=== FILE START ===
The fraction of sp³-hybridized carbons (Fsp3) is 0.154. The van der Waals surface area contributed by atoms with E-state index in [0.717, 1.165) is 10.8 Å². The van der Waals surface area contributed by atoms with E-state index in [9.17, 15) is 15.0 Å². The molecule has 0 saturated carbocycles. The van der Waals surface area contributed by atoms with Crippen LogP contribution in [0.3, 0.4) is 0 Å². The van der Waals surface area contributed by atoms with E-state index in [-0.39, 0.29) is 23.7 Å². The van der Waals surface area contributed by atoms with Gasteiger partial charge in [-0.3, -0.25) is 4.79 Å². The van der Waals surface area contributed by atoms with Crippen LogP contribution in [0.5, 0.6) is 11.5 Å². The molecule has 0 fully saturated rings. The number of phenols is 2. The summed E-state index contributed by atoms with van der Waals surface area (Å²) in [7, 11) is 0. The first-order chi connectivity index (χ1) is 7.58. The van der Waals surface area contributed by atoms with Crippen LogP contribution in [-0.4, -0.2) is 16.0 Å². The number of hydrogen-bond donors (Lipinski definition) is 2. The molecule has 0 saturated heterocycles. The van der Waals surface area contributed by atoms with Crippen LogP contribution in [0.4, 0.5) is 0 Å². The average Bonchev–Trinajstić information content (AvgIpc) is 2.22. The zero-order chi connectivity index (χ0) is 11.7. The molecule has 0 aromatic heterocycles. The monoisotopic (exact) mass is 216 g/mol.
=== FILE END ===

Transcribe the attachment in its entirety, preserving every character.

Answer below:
The fraction of sp³-hybridized carbons (Fsp3) is 0.154. The van der Waals surface area contributed by atoms with E-state index in [0.717, 1.165) is 10.8 Å². The van der Waals surface area contributed by atoms with E-state index in [9.17, 15) is 15.0 Å². The molecule has 0 saturated carbocycles. The van der Waals surface area contributed by atoms with Crippen LogP contribution in [0.3, 0.4) is 0 Å². The van der Waals surface area contributed by atoms with E-state index in [-0.39, 0.29) is 23.7 Å². The van der Waals surface area contributed by atoms with Gasteiger partial charge in [-0.3, -0.25) is 4.79 Å². The van der Waals surface area contributed by atoms with Crippen LogP contribution in [0.5, 0.6) is 11.5 Å². The molecule has 0 fully saturated rings. The number of phenols is 2. The summed E-state index contributed by atoms with van der Waals surface area (Å²) in [7, 11) is 0. The first-order chi connectivity index (χ1) is 7.58. The van der Waals surface area contributed by atoms with Crippen LogP contribution in [-0.4, -0.2) is 16.0 Å². The number of hydrogen-bond donors (Lipinski definition) is 2. The molecule has 0 saturated heterocycles. The van der Waals surface area contributed by atoms with Crippen LogP contribution in [0.4, 0.5) is 0 Å². The average Bonchev–Trinajstić information content (AvgIpc) is 2.22. The zero-order chi connectivity index (χ0) is 11.7. The molecule has 0 aromatic heterocycles. The monoisotopic (exact) mass is 216 g/mol.